How to mentor busy mentees at small local NGOs

Picture of author Ayele sitting in a chair.

Ayele Ashagre has more than 18 years’ experience in the civil society organisation (CSO) / non-governmental organisation (NGO) sector. He worked as a Country Coordinator, Capacity Development Manager, and Programme Manager/Director for different national and international NGOs, including All We Can, British Council – Civil Society Support Programme, Voluntary Service Overseas, Mekdim Ethiopia. He has extensive experience in the areas of organisational capacity development, programme/project cycle management, strategic planning and management, and safeguarding and partnership management.

I’ve had some mentoring and coaching experience in the past, and I believe that for the benefit of the mentees, you have to put your feet in their shoes, especially when they are facing challenges.

The Safeguarding Mentoring Training provided by the RSH has helped me to be more confident in providing the safeguarding mentorship service to local CSOs and NGOs as an independent consultant/mentor. I was eager to start working with the two organisations assigned to me as part of the mentorship project.

During the mentoring programme, I met monthly with RSH capacity development lead Angie Bamgbose to discuss the mentoring. In our supervision meetings I reflected that the mentoring guidelines and some of the recommended methods like the GROW model, which helps people to identify Goals, the current Reality and Options to move towards their goal and then finally commit to actions and the Way forward. This model is in line with my personal values, character and ways of working. 

I listen to and motivate others, encourage people to take responsibility, discuss the work together and give constructive feedback, and I acknowledge and praise good performance. These ways of working are not only important for mentoring, but also for a positive safeguarding culture. 

When mentoring the CSOs, I tried to fully understand the situation of my mentees, shared my own relevant experiences with them and promoted the importance of the safeguarding mentorship and its contributions to sustainable organisations and to staff’s career development. This has enabled me to establish good working relationships with the mentees, gain their trust, and assist them to accomplish some of the key safeguarding capacity development action plans and bring about positive changes.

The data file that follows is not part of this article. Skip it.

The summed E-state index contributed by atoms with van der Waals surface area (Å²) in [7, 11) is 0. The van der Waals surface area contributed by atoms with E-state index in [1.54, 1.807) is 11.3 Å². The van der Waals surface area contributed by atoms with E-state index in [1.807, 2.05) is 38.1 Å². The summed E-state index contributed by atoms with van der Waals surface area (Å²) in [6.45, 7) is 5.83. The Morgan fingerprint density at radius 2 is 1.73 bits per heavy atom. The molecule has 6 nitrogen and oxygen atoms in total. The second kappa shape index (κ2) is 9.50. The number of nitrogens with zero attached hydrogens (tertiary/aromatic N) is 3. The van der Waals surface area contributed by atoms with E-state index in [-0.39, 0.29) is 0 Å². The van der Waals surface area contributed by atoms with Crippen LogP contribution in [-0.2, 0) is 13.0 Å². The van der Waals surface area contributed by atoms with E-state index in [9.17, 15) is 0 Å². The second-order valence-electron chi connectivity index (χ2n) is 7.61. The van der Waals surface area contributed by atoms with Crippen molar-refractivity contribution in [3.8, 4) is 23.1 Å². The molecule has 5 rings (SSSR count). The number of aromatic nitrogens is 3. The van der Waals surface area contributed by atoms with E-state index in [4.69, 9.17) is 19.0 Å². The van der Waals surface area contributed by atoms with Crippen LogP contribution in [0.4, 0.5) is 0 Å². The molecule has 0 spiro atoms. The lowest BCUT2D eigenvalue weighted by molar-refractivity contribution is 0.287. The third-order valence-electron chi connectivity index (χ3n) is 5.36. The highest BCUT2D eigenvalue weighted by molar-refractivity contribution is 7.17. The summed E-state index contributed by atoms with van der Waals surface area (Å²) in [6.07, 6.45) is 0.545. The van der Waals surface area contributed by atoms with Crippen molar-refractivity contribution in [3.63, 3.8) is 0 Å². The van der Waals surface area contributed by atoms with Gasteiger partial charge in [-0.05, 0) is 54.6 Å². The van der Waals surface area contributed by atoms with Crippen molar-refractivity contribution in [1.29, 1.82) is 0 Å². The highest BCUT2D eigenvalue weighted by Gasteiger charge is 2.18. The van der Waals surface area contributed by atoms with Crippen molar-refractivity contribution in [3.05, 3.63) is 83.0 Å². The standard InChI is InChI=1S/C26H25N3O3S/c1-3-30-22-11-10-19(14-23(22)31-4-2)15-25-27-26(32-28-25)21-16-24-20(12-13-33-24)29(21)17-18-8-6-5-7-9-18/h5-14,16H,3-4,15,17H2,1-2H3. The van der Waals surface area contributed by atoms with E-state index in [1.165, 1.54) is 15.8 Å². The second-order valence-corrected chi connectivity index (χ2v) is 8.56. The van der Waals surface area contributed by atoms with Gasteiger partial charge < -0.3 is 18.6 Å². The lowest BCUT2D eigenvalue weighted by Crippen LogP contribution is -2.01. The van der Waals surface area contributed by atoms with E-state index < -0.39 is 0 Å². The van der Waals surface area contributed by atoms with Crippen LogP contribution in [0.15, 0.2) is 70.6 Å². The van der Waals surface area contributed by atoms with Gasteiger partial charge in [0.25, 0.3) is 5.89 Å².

Despite this, I found there were two big challenges:

  • Expectation of financial support, like a grant, associated with the safeguarding mentorship. This happened even though the mentorship service application guidelines clearly indicated that the intervention was non-grant. 

An Executive Director told me, “Capacity development support without a grant or a project, for us small CSOs is like the well-arranged and beautiful ‘teeth without lips.’ We are not in a position to absorb this support.”  

  • Shortage of time and high workload among CSO staff.  

Given the limited financial resources of local CSOs, they hire only few technical staff, who are engaged in different project activities – one staff may manage several projects at a time. Therefore, because of the workload, staff are very busy, and they may struggle to consider the mentoring support as an asset – and may see it more as a liability.

Therefore, as a mentor, while working with these mentees who might consider the RSH support as an additional workload and/or are very busy with different urgent issues (project/donor requirements), you need to understand their situations and pains. You need to put your feet in their shoes, be patient and think positively. Otherwise, you may feel your offer is unwelcomed, could confuse lack of time for the lack of commitment and get disappointed.

Image of a question mark. Have you had a similar experience while working as a mentor? Share your views in the comments!
 

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